(ST. PAUL, Minn.) -- Eight corrections officers of color were barred from guarding Derek Chauvin in May 2020 – now, they're receiving almost $1.5 million as a settlement for racial discrimination.
Chauvin is a former Minneapolis Police officer who has since been convicted in the death of George Floyd. The murder prompted nationwide protests, calling for racial justice and police reform.
According to court documents, Steve Lydon, then-Superintendent of the Ramsey County Adult Detention Center, issued an order on May 29, 2020, that banned corrections officers of color from entering the fifth floor where Chauvin was being held.
The order was rescinded about one hour later.
Several officers filed charges of discrimination with the Minnesota Department of Human Rights the following month. Those files were later closed, as officers prepared for a separate lawsuit.
In a February 2021 complaint that followed, eight officers alleged multiple violations of the Minnesota Human Rights Act, including race and color discrimination and a hostile work environment.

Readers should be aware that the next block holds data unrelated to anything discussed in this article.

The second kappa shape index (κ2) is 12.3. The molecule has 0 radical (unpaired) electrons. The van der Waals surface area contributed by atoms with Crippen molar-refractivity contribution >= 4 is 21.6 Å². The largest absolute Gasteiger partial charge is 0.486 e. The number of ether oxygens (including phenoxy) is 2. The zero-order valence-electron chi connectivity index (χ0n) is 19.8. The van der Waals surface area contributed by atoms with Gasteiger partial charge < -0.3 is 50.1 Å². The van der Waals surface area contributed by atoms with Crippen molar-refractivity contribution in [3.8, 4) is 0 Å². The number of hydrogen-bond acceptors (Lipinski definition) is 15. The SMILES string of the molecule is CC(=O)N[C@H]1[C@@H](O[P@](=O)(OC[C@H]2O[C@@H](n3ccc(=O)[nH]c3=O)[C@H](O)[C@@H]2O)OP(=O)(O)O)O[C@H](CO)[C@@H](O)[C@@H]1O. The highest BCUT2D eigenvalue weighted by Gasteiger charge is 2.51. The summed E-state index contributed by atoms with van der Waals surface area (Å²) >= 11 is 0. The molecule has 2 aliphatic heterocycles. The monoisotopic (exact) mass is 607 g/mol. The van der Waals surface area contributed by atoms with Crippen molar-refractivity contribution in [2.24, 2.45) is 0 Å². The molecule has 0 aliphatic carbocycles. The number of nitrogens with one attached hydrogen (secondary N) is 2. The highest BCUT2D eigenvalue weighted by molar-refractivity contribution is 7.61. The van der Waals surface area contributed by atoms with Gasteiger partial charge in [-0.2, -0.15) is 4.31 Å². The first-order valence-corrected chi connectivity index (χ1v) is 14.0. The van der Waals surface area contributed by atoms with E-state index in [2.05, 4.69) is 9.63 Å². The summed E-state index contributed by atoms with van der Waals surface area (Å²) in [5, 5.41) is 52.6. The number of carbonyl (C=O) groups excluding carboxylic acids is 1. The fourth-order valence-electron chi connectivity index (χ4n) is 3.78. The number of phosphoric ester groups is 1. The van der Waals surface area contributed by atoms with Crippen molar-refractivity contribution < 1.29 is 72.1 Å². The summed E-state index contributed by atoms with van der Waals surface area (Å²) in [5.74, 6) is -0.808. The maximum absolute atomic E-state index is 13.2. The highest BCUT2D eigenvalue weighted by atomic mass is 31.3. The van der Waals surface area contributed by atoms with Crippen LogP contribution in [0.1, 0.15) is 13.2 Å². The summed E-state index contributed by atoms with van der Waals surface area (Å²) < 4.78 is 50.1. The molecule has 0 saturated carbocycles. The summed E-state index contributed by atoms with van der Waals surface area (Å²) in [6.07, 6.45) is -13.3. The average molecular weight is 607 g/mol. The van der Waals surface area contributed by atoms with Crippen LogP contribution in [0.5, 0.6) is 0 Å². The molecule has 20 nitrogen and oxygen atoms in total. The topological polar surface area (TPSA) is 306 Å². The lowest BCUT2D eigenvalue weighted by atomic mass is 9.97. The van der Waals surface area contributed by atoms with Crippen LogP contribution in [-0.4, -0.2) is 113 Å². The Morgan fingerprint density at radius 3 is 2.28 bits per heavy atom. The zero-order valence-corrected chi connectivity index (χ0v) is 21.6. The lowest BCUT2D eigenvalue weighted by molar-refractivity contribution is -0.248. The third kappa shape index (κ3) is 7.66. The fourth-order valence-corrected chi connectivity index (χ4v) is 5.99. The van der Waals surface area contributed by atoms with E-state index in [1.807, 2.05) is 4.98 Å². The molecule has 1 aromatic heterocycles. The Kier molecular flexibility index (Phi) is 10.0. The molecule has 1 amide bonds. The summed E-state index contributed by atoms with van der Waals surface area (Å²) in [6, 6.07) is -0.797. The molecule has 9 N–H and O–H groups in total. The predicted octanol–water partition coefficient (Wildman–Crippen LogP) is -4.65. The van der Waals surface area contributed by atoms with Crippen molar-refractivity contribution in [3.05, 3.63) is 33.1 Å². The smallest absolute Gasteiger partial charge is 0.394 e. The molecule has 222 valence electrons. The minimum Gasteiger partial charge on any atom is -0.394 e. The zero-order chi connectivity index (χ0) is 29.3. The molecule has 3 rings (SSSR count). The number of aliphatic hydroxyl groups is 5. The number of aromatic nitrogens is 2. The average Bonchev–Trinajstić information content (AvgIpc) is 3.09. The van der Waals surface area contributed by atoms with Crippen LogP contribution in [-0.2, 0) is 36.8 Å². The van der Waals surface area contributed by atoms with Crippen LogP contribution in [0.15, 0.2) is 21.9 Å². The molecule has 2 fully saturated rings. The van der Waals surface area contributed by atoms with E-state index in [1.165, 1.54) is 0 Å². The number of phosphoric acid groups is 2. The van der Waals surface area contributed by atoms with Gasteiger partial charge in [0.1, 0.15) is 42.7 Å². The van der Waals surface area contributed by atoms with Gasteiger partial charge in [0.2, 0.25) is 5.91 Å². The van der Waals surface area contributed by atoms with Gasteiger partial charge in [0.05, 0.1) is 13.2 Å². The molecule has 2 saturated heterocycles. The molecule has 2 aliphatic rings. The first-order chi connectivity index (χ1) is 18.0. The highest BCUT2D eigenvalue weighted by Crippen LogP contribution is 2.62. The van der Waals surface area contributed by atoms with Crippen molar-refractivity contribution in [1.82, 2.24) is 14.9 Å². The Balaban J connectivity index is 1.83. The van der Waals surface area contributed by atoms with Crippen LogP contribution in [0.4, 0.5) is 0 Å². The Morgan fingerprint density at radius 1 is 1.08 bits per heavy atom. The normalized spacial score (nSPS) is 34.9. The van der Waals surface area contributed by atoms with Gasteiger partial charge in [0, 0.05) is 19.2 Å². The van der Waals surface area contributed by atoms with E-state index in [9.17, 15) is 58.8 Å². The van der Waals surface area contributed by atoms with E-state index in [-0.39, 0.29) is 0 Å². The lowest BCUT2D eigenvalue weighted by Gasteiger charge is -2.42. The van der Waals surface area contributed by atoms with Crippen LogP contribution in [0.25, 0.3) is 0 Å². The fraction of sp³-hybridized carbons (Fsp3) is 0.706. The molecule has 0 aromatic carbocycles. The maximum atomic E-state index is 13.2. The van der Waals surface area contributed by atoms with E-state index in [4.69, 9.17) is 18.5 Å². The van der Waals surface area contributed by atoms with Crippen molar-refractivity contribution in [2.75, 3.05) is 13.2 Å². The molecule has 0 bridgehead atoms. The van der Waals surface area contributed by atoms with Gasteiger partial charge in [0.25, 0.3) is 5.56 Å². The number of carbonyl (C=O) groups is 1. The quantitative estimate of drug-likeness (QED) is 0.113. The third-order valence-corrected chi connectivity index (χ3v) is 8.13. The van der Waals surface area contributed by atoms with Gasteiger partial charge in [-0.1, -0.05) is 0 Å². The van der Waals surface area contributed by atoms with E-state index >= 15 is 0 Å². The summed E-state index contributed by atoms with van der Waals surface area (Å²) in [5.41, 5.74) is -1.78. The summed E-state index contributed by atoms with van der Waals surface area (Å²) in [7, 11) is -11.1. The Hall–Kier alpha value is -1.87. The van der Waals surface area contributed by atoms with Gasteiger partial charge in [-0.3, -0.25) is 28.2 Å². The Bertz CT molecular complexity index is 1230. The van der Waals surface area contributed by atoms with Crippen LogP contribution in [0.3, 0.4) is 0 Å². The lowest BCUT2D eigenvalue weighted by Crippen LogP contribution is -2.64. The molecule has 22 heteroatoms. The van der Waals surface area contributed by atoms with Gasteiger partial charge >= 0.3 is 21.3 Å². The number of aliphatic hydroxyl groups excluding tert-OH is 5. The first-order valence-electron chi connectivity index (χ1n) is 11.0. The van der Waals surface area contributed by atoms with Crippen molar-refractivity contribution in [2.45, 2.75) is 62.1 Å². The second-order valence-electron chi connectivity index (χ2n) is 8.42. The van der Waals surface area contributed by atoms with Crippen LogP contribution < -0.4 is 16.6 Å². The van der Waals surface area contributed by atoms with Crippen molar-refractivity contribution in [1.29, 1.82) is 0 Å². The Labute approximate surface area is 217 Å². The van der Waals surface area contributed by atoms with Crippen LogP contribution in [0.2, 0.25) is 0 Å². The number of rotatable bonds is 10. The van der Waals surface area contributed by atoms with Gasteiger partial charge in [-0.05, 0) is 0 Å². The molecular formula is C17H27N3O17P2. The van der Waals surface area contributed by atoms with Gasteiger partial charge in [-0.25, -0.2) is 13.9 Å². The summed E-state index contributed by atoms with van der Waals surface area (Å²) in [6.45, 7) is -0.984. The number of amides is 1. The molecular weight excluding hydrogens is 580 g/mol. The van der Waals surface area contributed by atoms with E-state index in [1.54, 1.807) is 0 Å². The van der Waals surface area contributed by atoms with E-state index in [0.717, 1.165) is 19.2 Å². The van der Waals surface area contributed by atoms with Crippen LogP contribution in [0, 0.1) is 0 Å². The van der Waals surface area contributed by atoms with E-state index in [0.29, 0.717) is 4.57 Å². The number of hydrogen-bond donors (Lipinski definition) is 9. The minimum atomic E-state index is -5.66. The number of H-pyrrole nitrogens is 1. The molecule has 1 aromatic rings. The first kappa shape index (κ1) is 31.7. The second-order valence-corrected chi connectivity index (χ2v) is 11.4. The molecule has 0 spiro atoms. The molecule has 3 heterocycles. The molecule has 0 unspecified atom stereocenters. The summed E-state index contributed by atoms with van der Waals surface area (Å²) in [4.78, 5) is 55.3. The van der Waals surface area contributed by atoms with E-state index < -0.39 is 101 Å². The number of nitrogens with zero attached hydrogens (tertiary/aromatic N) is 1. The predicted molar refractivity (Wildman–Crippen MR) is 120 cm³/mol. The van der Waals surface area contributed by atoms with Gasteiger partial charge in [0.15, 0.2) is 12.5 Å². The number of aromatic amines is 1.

Three plaintiffs -- Devin Sullivan, Stanley Hafoka and Nathaniel Gomez-Haustein -- also asserted claims of retaliation. They alleged emotional distress, as well as loss of income.
According to the Star Tribune, Lydon made the decision "to protect and support" employees of color, hoping to quell any pain that the presence of Chauvin might cause them.
Ramsey County Board Chairwoman Trista MatasCastillo apologized Tuesday to the officers affected.
"The actions taken by Sheriff's Office leadership that day were more than just wrong -- they were racist, heinous, highly disrespectful and completely out of line with Ramsey County's vision and values," MatasCastillo said in a statement. "No one ever should have questioned your ability to perform your job based on the color of your skin."